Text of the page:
Relish Curates Simple, Bold Cuisine For Charlotte

Relish Carolina
Relish Carolina

Raised in an Italian home, Sunday dinner entailed an endless flow of homemade wine and delectable foods: antipasto, homemade ravioli, braised meats, nuts and fruits, and grain pie.  But it was not only the food that drew one to Grandma’s and Grandpa’s house but the social interaction surrounding the meal.  Never sure if my Aunts and Uncles were angry or just deaf, dinner was a competition of loud voices, some high and whinny, others deep and forceful; however, there were also the silent supplications from Nana Rose who prayed daily for her dysfunctional family.  Dinner was a menagerie: sharing the week’s events, the hopes and dreams of grandchildren growing too fast, and the plans for vacations yet to be had.  

Not dissimilar to the traditional family dinners of childhood, Relish Carolina aims to revitalize the “lost practice of dinner time.”  Reunited brothers, Conor Merrigan and Joe Haubenhofer hail from Minneapolis, Minnesota, and call their roots “Minnesota Nice,” a combination of “culturally rich”, and “artistically creative” heritage.  Having migrated to Charlotte, NC, a few years ago, Merrigan and Haubenhofer grew to admire the South’s hospitality.  Embracing it, and “wrapping [their] arms around it,” the brothers came up with the idea to merge Southern hospitality with Midwestern up-bringing, the end result: Relish Carolina.


Merrigan and Haubenhofer are very creative with a good sense of humor and an understanding of the importance behind family time.  Having asked what brought them to Charlotte, they say, “Blue skies and moon pies.”  Is there a better answer than that?. But, “Southern living runs deeper than sweet tea, front porches, fried chicken, seersucker suits, and Moon pies,” explain the brothers.  Relish Carolina is the culmination of the two, a roaming dinner and activity club that restores the tradition of supper time by “pairing simple, bold cuisine with unique atmosphere, creative libations, and uncommon activities.” Reconnecting community and providing a unique atmosphere are important goals of Relish Carolina.  

Dinners are staged in a “unique space.”  From galleries to garages, grocery stores to parking lots, rooftops to secluded decks, and even muscadine vineyards, the space is always “on and off the beaten path.”  The entertainment is just as unique. At any given event you could see turtle races (a Minnesota tradition), lobsters in baby pools, the host brothers dressed up like eccentric oceanliner captains, and other shenanigans that really beseech the guests to have a good time.  Along with the roaming spaces and amusing activities, comes rotating fare.  Relish Carolina utilizes Southern chefs and sous-chefs, seasoned menus “inspired by the venue and surroundings,” and thrives on inventing new dishes.  


A collaborative process, the brothers work closely with Chad Cizinsky.  Considered their third leg, Cizinsky is nicknamed, “Tim the Tool Man Tailor.  He’s in charge of “logistics, lighting and building things.”   Bryan Brown is “Mr. Hospitality” in charge of service and making sure “each guest experience is memorable.” John Cornely is head chef, the “culinary experimentalist” and “food visionary; however, Relish Carolina also collaborates with other chefs, such as Chef Rob mason of Heist Brewery and Bill Schultz of Bonterra.  Jason Mathis finishes the team as Master Mixologist.  Each event is a challenge as Mathis must come up with the “spirits and ingredients” that not only fit the theme but are locally derived.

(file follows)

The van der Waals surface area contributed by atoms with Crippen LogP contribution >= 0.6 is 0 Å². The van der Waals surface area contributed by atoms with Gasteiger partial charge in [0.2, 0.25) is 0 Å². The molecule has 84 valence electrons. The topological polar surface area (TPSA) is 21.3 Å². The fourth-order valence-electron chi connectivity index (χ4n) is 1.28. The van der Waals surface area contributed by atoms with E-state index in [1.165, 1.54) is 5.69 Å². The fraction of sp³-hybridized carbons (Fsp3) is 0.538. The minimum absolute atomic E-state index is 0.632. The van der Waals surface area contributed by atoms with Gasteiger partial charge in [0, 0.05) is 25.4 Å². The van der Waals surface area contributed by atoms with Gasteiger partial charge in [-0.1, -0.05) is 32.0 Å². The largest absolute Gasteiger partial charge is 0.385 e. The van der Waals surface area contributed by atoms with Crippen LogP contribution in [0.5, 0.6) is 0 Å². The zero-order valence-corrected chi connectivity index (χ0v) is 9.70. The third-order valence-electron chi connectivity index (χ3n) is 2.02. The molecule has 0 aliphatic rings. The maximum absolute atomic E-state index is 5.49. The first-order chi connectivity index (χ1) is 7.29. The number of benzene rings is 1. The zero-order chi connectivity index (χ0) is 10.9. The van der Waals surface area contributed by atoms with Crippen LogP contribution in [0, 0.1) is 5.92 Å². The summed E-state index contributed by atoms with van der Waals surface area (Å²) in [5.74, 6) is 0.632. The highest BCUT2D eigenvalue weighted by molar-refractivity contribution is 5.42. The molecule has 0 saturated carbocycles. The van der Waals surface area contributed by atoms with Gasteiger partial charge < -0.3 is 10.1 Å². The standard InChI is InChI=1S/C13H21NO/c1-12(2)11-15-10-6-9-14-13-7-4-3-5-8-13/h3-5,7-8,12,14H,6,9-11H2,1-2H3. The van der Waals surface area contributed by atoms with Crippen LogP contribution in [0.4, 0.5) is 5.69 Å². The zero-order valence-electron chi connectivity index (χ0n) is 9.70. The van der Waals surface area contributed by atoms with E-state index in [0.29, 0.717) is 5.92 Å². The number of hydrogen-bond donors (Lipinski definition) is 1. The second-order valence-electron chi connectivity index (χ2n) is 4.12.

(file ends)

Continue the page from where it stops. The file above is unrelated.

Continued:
The meal itself is family style with tables large enough to seat as many as 150 guests.  It’s all about the “pass, share, and eat with your hands,” attitude. Those who don’t mind “double dipping alongside a stranger” will enjoy themselves.  There are four fundamental elements in most Relish Carolina dinners: use of local Purveyors, music and creative lighting to set the ambiance, “great spirits (both liquid and people kind),” and BYOP or “Bring your own plate.”  “We believe,” says Merrigen and Haubenhofer that each person has a story to tell; therefore, each plate does too.  The plate is “special, and we think it deserves a valet.”   

Its first come, first seated, so when the guests arrive, they choose where they want to sit by marking their place with a plate.   A check ticket is given, and once dinner is completed, a freshly washed plate is returned. Because the plate is a conversation piece, you are requested to tell its story during dinner.  “We want our guests to bond, eat, laugh, and wax poetic,” explain the brothers.  

Relish Carolina is a grand passion for Merrigan and Haubenhofer.  They want their guests to relax in a unique space, to dress casually and to wear practical shoes.  Held rain or shine, cocktails and hors d’oeuvres are served from 6:30-7:30 with dinner seating starting at 7:45.  Dining by lantern or candlelight, the next 2 ½ to 3 hours is both pure bliss as you experience a three to four course meal.  The average price is $80 for a few courses but can run as high as $250 which consists of an elaborate meal with “bold” spirits, beer, and wine pairing.  Relish Carolina’s next event will be held at the Underwood Farms on August 25th, 2013.  The theme is “Sunday Summer Supper.” For more info visit or email Relish Carolina at